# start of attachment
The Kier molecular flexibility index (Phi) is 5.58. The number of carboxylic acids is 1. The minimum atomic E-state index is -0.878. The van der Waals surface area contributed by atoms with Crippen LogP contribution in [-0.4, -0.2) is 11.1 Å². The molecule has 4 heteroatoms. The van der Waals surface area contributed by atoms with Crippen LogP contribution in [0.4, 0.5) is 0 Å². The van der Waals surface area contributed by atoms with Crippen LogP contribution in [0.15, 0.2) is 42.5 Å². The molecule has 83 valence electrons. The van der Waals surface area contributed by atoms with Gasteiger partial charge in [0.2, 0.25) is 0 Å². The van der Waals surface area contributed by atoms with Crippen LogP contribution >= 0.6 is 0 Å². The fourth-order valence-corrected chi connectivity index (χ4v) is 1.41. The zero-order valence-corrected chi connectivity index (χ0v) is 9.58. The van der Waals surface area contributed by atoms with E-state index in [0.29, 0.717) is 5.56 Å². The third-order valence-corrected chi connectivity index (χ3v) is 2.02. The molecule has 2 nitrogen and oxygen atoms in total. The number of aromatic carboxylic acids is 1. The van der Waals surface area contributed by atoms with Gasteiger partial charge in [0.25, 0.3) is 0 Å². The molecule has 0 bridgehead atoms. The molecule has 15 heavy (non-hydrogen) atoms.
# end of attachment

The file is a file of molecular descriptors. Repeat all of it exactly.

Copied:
The Kier molecular flexibility index (Phi) is 5.58. The number of carboxylic acids is 1. The minimum atomic E-state index is -0.878. The van der Waals surface area contributed by atoms with Crippen LogP contribution in [-0.4, -0.2) is 11.1 Å². The molecule has 4 heteroatoms. The van der Waals surface area contributed by atoms with Crippen LogP contribution in [0.4, 0.5) is 0 Å². The van der Waals surface area contributed by atoms with Crippen LogP contribution in [0.15, 0.2) is 42.5 Å². The molecule has 83 valence electrons. The van der Waals surface area contributed by atoms with Gasteiger partial charge in [0.2, 0.25) is 0 Å². The van der Waals surface area contributed by atoms with Crippen LogP contribution >= 0.6 is 0 Å². The fourth-order valence-corrected chi connectivity index (χ4v) is 1.41. The zero-order valence-corrected chi connectivity index (χ0v) is 9.58. The van der Waals surface area contributed by atoms with E-state index in [0.29, 0.717) is 5.56 Å². The third-order valence-corrected chi connectivity index (χ3v) is 2.02. The molecule has 2 nitrogen and oxygen atoms in total. The number of aromatic carboxylic acids is 1. The van der Waals surface area contributed by atoms with Gasteiger partial charge in [0.25, 0.3) is 0 Å². The molecule has 0 bridgehead atoms. The molecule has 15 heavy (non-hydrogen) atoms.